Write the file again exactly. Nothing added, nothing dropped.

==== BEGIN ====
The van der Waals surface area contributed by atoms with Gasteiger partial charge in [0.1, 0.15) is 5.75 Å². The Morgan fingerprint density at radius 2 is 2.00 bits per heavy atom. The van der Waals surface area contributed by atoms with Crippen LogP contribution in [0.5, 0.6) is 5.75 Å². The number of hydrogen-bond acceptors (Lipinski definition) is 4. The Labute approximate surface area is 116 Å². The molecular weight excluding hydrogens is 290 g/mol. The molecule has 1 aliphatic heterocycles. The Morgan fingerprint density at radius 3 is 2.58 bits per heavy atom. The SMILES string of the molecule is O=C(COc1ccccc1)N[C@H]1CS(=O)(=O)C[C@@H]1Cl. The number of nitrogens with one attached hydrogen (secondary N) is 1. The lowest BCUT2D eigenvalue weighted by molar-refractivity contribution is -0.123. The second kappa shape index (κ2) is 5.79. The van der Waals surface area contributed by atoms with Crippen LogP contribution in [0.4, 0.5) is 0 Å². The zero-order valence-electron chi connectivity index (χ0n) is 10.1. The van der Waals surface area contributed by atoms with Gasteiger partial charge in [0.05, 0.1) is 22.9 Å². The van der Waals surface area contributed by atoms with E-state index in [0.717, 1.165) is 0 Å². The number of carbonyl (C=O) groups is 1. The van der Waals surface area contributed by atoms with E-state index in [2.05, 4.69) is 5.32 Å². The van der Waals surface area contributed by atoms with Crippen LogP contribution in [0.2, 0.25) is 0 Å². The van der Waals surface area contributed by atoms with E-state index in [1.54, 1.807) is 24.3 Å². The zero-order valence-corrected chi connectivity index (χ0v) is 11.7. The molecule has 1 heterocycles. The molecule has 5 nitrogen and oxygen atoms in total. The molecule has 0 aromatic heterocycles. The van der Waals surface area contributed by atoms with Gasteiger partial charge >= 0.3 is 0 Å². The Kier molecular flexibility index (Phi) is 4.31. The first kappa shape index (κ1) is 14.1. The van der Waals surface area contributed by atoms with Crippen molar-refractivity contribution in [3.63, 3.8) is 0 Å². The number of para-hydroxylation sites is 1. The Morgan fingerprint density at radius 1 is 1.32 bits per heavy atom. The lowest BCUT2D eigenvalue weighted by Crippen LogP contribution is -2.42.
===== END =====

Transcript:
The van der Waals surface area contributed by atoms with Gasteiger partial charge in [0.1, 0.15) is 5.75 Å². The Morgan fingerprint density at radius 2 is 2.00 bits per heavy atom. The van der Waals surface area contributed by atoms with Crippen LogP contribution in [0.5, 0.6) is 5.75 Å². The number of hydrogen-bond acceptors (Lipinski definition) is 4. The Labute approximate surface area is 116 Å². The molecular weight excluding hydrogens is 290 g/mol. The molecule has 1 aliphatic heterocycles. The Morgan fingerprint density at radius 3 is 2.58 bits per heavy atom. The SMILES string of the molecule is O=C(COc1ccccc1)N[C@H]1CS(=O)(=O)C[C@@H]1Cl. The number of nitrogens with one attached hydrogen (secondary N) is 1. The lowest BCUT2D eigenvalue weighted by molar-refractivity contribution is -0.123. The second kappa shape index (κ2) is 5.79. The van der Waals surface area contributed by atoms with Crippen LogP contribution in [0.4, 0.5) is 0 Å². The zero-order valence-electron chi connectivity index (χ0n) is 10.1. The van der Waals surface area contributed by atoms with Gasteiger partial charge in [0.05, 0.1) is 22.9 Å². The van der Waals surface area contributed by atoms with E-state index in [0.717, 1.165) is 0 Å². The number of carbonyl (C=O) groups is 1. The van der Waals surface area contributed by atoms with E-state index in [2.05, 4.69) is 5.32 Å². The van der Waals surface area contributed by atoms with Crippen LogP contribution in [0.2, 0.25) is 0 Å². The van der Waals surface area contributed by atoms with E-state index in [1.54, 1.807) is 24.3 Å². The zero-order valence-corrected chi connectivity index (χ0v) is 11.7. The molecule has 1 heterocycles. The molecule has 5 nitrogen and oxygen atoms in total. The molecule has 0 aromatic heterocycles. The van der Waals surface area contributed by atoms with Gasteiger partial charge >= 0.3 is 0 Å². The Kier molecular flexibility index (Phi) is 4.31. The first kappa shape index (κ1) is 14.1. The van der Waals surface area contributed by atoms with Crippen molar-refractivity contribution in [3.63, 3.8) is 0 Å². The number of para-hydroxylation sites is 1. The Morgan fingerprint density at radius 1 is 1.32 bits per heavy atom. The lowest BCUT2D eigenvalue weighted by Crippen LogP contribution is -2.42.